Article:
The Unusual Career That Was Made Obsolete By Alarm Clocks

Typically, if someone prowled the streets before sunrise rapping on peoples' windows with a big, long stick, there'd be cause for concern. Imagine, though, that this pre-dawn lurker is not a reason to call 911 or scramble for the family firearm, but is being paid to knock on your window. In fact, the person is being paid by you, and is part of a legitimate, even generational vocation where people do the task, modernly, relegated to face-licking cats or dogs (or alarms on your phone, of course). Every morning, the "knocker upper" strolls by your house, and tap, tap, tap, time to go to work.

This was exactly the case up through the 1930's and 40's in England, as reported by the BBC. Knocker uppers (nothing to do with pregnancy, we assume) were at their height towards the end of the 19th century, when shift work became the norm, especially around the docks in London. As a professional knocker reported to the Huron Expositor in 1878, they used to simply knock on people's doors or ring doorbells, but because of noise complaints developed the stick-on-window method. Some used hammers, rattles, or even pea shooters. This was for financial reasons more than anything else, though, because everyone had to pay for their services separately.

Knocker uppers were such a normal part of life that they were mentioned in popular literature of the time, such as that of Charles Dickens in Great Expectations, as well poems like "The Knocker's" by Mike Canavan.

Knock, knock, who's there?

It makes sense that busy city life might necessitate being knocked upped more than the country, but actually, knocker uppers tapped their trade in small villages, as well. Some knocker uppers, especially the final ones, became mini-celebrities, such as Granny Cousins (Caroline Jan Cousins, 1837 – 1927), who, according to Dorset Ancestors woke up brewers for twenty years through the end of World War I. Then there was Mrs. Bowers from Sacriston who woke up at 1am and roamed the streets with her dog Jack to wake miners on early shifts. Mary Smith and her daughter, of the same name, were among the last knocker uppers in London, and were well-known around the city for their pea shooter wake-up calls. Smith earned sixpence a week (1/40th of £1).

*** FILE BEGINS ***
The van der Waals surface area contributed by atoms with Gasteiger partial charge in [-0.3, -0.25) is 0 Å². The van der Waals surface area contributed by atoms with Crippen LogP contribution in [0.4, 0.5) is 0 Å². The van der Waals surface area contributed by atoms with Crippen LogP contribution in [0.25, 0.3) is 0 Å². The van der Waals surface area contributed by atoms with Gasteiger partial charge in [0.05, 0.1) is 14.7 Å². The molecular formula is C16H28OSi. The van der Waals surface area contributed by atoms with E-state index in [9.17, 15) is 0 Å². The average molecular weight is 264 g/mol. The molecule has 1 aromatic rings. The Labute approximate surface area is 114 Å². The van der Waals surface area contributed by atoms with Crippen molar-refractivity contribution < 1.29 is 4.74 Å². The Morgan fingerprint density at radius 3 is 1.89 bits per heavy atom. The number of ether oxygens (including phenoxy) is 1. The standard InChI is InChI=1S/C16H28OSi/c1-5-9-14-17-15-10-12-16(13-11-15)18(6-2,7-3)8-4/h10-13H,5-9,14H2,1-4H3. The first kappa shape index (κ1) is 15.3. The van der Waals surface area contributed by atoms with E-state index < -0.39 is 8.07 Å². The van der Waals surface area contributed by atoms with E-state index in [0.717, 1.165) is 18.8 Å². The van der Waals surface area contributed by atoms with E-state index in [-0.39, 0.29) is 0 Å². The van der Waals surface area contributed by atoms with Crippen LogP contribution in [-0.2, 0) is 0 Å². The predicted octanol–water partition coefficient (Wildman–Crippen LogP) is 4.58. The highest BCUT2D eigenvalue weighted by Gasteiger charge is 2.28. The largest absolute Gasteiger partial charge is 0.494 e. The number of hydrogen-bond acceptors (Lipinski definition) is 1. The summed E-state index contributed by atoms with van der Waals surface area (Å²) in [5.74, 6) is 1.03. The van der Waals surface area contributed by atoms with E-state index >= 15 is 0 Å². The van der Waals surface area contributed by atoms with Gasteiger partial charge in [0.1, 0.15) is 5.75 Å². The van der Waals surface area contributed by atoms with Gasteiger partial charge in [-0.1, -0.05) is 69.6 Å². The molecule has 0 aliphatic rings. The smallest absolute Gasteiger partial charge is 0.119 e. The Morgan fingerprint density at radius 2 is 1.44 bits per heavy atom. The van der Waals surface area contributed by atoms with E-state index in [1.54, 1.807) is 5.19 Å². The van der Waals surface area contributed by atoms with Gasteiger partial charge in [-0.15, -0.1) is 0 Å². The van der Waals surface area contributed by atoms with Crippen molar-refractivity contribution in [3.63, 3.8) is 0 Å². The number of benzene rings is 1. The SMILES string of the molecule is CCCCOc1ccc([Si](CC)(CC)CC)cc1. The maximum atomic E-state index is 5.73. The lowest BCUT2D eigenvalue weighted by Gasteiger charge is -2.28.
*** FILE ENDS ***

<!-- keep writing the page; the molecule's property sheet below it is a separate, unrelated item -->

Knocker uppers, by all accounts, were simply night owls working the graveyard shift. The question of "who knocks up the knocker uppers," though, was part of a common joke at the time, memorialized in tongue-twister form:

We had a knocker-up, and our knocker-up had a knocker-up

And our knocker-up's knocker-up didn't knock our knocker up

So our knocker-up didn't knock us up

'Cos he's not up.

According to Etymonline, "knock up" was used as a verb all the way back to the mid-1600's to describe being woken up by a knock at the door. By the time the Industrial Revolution rolled around, it was time for these stalwart warriors of the dawn to strut their stuff.